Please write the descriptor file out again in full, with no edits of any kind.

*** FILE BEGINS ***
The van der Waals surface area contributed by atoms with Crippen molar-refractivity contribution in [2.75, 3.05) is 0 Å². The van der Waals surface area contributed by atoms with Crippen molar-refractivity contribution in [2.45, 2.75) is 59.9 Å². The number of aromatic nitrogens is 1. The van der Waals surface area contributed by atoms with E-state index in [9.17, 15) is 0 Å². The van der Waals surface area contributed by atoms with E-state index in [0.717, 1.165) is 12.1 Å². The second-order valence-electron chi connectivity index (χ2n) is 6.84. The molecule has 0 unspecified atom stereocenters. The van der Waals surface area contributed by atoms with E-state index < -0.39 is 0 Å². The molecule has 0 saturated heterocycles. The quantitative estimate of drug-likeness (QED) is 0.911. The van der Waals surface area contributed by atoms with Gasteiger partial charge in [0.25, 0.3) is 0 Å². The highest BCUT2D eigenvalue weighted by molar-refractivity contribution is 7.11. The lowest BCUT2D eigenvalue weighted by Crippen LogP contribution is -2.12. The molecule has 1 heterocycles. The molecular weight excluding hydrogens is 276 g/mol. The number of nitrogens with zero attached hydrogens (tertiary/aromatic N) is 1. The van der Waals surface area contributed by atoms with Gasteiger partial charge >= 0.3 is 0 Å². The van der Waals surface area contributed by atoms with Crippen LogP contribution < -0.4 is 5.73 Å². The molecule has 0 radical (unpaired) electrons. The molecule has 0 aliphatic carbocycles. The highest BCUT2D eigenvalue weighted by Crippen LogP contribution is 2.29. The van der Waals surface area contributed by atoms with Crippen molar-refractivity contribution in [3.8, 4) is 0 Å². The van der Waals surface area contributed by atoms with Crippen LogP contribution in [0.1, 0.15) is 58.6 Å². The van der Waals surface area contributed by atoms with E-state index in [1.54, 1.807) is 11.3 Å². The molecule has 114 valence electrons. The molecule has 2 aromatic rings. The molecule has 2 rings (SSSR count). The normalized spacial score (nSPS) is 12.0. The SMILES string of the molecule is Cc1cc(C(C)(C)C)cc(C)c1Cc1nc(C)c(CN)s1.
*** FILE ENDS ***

The van der Waals surface area contributed by atoms with Crippen molar-refractivity contribution in [2.75, 3.05) is 0 Å². The van der Waals surface area contributed by atoms with Crippen molar-refractivity contribution in [2.45, 2.75) is 59.9 Å². The number of aromatic nitrogens is 1. The van der Waals surface area contributed by atoms with E-state index in [9.17, 15) is 0 Å². The van der Waals surface area contributed by atoms with E-state index in [0.717, 1.165) is 12.1 Å². The second-order valence-electron chi connectivity index (χ2n) is 6.84. The molecule has 0 unspecified atom stereocenters. The van der Waals surface area contributed by atoms with E-state index < -0.39 is 0 Å². The molecule has 0 saturated heterocycles. The quantitative estimate of drug-likeness (QED) is 0.911. The van der Waals surface area contributed by atoms with Gasteiger partial charge in [0.25, 0.3) is 0 Å². The highest BCUT2D eigenvalue weighted by molar-refractivity contribution is 7.11. The lowest BCUT2D eigenvalue weighted by Crippen LogP contribution is -2.12. The molecule has 1 heterocycles. The molecular weight excluding hydrogens is 276 g/mol. The number of nitrogens with zero attached hydrogens (tertiary/aromatic N) is 1. The van der Waals surface area contributed by atoms with Gasteiger partial charge >= 0.3 is 0 Å². The van der Waals surface area contributed by atoms with Crippen LogP contribution < -0.4 is 5.73 Å². The molecule has 0 radical (unpaired) electrons. The molecule has 0 aliphatic carbocycles. The highest BCUT2D eigenvalue weighted by Crippen LogP contribution is 2.29. The van der Waals surface area contributed by atoms with Crippen molar-refractivity contribution in [3.8, 4) is 0 Å². The van der Waals surface area contributed by atoms with Crippen LogP contribution in [0.1, 0.15) is 58.6 Å². The van der Waals surface area contributed by atoms with E-state index in [1.54, 1.807) is 11.3 Å². The molecule has 114 valence electrons. The molecule has 2 aromatic rings. The molecule has 2 rings (SSSR count). The normalized spacial score (nSPS) is 12.0. The SMILES string of the molecule is Cc1cc(C(C)(C)C)cc(C)c1Cc1nc(C)c(CN)s1.